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How Much Turmeric Should You Take a Day?

Exactly How Much Turmeric to Have a Day to Reap Its Anti-Inflammatory Benefits

Turmeric, a spice you probably see in your local grocery store, is often found in recipes everywhere from the Middle East to Asia and India and is the main component of curry powder. There are a lot of reasons to love it — it adds delicious color and flavor to many foods, after all — but it also has pretty incredible potential health benefits.

Turmeric root has been used for centuries in Ayurvedic medicine and is most noticeable as the bright yellow coloring in curry powder. "Its ability as an anti-inflammatory agent first gained attention in the study of people who ate curry at least once a week and who had very little risk of Alzheimer's disease, in Indian and Indonesian studies, despite these populations having a high percentage of diabetes," said Dr. Steven Gundry MD, one of the world's top heart surgeons and author of The Plant Paradox. "It was determined that two of the spices in curry powder made all the difference: turmeric and black pepper."

Turmeric, in turn, became known as the wonder spice. "Turmeric is recommended for many patients with inflammatory conditions such as Crohn's disease, ulcerative colitis, autoimmune conditions like psoriasis, rheumatoid arthritis, osteoarthritis, Parkinson's disease, Alzheimer's disease, dementia, and cancers. Curcumin is the compound found in turmeric," said Atlanta-based integrative medicine physician Dr. Bindiya Gandhi.

Arguably, the most powerful aspect of curcumin is its ability to control inflammation. "The journal Oncogene published the results of a study that evaluated several anti-inflammatory compounds and found that aspirin and ibuprofen are least effective, while curcumin is among the most effective anti-inflammatory compounds in the world," said Dr. Josh Axe, DNM, CNS, DC, bestselling author of Eat Dirt. "This news should have reached every household in the world after the study was conducted, because inflammation puts people at risk for almost every disease process known to man," he said.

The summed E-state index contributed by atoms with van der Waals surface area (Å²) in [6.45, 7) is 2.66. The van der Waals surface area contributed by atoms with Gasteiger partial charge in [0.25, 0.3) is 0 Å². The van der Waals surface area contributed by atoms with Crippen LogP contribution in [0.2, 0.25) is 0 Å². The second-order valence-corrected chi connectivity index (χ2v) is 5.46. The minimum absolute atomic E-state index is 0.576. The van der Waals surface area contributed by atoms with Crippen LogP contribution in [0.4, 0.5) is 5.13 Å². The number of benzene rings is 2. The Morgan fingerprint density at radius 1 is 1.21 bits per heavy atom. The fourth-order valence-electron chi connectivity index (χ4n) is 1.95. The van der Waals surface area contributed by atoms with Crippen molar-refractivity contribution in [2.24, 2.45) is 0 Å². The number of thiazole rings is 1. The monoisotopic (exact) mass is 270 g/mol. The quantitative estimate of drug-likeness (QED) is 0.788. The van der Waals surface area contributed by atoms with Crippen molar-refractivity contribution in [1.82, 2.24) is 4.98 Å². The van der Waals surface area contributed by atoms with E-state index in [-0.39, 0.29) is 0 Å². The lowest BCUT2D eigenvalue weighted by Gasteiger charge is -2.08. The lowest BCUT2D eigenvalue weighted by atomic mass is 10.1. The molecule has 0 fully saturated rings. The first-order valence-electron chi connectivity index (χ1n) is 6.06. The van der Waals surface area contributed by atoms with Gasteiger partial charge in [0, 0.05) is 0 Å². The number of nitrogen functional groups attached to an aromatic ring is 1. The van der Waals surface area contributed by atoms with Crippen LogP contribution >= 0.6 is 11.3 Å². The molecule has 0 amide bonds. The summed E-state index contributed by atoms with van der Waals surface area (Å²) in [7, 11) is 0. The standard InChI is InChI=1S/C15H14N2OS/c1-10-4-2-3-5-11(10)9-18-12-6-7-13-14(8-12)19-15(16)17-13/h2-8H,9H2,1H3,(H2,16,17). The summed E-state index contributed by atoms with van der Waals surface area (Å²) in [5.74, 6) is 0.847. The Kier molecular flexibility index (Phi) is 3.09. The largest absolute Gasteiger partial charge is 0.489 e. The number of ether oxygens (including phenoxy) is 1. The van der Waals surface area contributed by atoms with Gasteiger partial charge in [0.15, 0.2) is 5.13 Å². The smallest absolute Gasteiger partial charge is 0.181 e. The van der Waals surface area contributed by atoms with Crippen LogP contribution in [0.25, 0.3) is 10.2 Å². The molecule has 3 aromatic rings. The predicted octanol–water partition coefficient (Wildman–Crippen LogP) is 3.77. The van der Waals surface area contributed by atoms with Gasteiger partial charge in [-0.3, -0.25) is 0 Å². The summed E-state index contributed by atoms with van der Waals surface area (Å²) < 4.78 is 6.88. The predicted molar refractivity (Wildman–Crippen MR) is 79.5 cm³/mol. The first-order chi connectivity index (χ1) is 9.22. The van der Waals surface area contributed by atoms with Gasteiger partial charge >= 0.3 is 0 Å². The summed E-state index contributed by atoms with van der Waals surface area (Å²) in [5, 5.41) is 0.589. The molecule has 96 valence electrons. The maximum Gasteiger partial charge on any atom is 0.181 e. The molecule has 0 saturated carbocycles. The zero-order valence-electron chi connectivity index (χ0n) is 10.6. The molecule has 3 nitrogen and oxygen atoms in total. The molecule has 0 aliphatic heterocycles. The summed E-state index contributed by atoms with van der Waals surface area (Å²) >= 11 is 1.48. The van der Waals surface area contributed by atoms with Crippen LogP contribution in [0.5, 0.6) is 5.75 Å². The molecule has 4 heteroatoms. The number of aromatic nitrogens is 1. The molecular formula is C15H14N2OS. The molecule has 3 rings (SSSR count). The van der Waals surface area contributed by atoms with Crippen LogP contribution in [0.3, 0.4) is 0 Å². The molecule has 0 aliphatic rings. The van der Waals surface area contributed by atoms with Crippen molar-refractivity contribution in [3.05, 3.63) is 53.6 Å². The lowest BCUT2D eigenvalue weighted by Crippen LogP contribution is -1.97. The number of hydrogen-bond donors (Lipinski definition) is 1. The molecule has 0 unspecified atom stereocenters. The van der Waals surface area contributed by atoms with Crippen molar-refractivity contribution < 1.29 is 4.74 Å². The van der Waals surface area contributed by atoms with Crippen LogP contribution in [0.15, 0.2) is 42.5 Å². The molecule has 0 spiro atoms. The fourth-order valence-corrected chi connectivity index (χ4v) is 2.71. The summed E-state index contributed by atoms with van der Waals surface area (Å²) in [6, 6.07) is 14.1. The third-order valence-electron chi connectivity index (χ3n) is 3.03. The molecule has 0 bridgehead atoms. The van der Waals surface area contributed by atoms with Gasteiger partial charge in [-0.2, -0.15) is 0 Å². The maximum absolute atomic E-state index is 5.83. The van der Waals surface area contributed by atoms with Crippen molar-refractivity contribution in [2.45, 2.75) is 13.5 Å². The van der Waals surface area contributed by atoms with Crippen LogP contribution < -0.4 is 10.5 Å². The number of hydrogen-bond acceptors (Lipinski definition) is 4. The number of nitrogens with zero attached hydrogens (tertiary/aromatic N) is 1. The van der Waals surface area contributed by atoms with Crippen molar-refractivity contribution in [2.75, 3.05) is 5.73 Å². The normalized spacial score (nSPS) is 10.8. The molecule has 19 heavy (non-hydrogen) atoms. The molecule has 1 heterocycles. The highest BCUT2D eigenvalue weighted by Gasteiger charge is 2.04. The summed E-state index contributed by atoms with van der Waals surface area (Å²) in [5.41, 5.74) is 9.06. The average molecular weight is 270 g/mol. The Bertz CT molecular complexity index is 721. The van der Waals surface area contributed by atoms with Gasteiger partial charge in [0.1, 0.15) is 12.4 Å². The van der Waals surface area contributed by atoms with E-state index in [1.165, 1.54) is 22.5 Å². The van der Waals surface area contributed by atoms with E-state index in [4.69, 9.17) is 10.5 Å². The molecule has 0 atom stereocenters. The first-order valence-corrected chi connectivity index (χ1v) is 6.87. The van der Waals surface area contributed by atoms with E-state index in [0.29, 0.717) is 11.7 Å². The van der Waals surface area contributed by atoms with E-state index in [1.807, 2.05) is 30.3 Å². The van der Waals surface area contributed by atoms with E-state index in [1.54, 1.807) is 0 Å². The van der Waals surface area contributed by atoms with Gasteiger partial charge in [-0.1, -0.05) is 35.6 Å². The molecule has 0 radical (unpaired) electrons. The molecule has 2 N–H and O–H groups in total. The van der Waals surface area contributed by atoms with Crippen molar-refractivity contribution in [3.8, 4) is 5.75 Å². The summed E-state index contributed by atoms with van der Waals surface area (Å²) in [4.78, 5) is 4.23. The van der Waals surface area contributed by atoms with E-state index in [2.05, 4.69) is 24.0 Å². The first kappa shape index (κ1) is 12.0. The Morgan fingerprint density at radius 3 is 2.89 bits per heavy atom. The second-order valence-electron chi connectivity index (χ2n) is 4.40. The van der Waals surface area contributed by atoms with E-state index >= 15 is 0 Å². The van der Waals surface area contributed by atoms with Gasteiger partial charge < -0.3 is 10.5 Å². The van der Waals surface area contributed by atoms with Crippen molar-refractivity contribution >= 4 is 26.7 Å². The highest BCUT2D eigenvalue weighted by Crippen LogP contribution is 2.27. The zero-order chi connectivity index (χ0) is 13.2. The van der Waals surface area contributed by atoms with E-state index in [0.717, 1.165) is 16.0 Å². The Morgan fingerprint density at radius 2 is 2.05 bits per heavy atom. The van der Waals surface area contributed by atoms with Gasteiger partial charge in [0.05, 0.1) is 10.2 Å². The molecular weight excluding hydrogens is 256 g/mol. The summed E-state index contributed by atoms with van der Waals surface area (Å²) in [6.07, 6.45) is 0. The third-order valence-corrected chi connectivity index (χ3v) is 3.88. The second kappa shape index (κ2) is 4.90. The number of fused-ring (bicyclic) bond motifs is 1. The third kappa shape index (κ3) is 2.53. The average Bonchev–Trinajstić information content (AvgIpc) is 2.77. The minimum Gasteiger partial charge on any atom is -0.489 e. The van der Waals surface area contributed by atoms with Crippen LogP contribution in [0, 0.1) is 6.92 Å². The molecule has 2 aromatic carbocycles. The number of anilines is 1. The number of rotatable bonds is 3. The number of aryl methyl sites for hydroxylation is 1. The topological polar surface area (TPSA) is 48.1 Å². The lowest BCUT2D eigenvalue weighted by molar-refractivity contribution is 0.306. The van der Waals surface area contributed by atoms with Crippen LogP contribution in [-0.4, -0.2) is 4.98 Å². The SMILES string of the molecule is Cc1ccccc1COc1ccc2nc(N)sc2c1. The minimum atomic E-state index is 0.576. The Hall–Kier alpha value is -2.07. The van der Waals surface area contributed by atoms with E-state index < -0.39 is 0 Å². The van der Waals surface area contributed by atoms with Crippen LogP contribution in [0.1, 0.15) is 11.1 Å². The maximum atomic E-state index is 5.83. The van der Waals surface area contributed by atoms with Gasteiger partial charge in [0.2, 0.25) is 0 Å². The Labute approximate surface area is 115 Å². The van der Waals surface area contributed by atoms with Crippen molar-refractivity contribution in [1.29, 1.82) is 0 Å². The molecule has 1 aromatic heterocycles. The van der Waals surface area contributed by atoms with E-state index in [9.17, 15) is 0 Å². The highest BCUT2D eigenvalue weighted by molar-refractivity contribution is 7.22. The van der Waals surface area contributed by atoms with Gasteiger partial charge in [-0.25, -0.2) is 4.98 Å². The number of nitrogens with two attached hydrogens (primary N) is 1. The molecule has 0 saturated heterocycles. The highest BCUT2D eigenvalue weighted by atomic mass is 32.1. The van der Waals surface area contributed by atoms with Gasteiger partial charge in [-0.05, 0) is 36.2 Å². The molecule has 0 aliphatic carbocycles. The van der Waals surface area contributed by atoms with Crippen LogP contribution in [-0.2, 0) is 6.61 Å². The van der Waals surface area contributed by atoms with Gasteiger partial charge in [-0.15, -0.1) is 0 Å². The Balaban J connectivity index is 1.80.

You can find turmeric in powder culinary spice form and in its whole root form, as well as in tincture, tablets, and capsules. "A good starting dose for its anti-inflammatory benefits is 400 to 600 mg of standardized powder or curcumin turmeric extract three times a day as tolerated," Dr. Gandhi said. "Cut-root dose is 1.5g-3g per day, dried powdered root 1g-3g per day, and tincture (1:2) 15-30 drops up to four times per day, as mentioned by University of Maryland Medical Center."

When taking it for GI issues, you need to find a formula with black pepper or piperine in it, because it is better absorbed. The black pepper stops the turmeric from breaking down as quickly, which keeps it in your system longer. When taking it for any autoimmune issues, you can take the turmeric by itself.

Caution with turmeric should be noted since it can act as a blood thinner and should be avoided before surgery. It can also cause GI upset in some patients and can reduce blood sugars in diabetic patients. "It can increase gallbladder contraction, which is not a good idea for patients suffering with gallstones. I discourage my patients trying to conceive [from taking] it since it can actually act as contraception and advise my nursing and pregnant mothers to use it with caution since it may stimulate uterine contractions," said Dr. Gandhi, who encourages patients to cook with it daily for anti-inflammatory effects, but encourages a supplement if looking for a higher dosage.

"Cooking with spices is perfect, but you need a higher dose if you're targeting a specific ailment. I am a big fan of turmeric golden milk latte, as well as turmeric ginger teas," Dr. Gandhi said. You can also try an iced golden milk latte.

But that's not the only option out there; in fact, the options are endless. "I prefer turmeric used fresh," said Ariane Resnick, author, certified nutritionist, and celebrity chef. "I like it best as a tea made exactly as you would ginger (slice then boil in water), sipped throughout the day. This method has helped so many people with chronic pain who I've worked with. You can make the tea as a concentrate then add just a tablespoon or two to each glass of water you drink. In this manner, one root will last up to several days," she said.

Whether we are using it in our lattes or teas, or using it as an addition to our curries and soups, it seems turmeric is something we should be stocking up on fast this Winter season.

Image Source: Unsplash/Taylor Kiser
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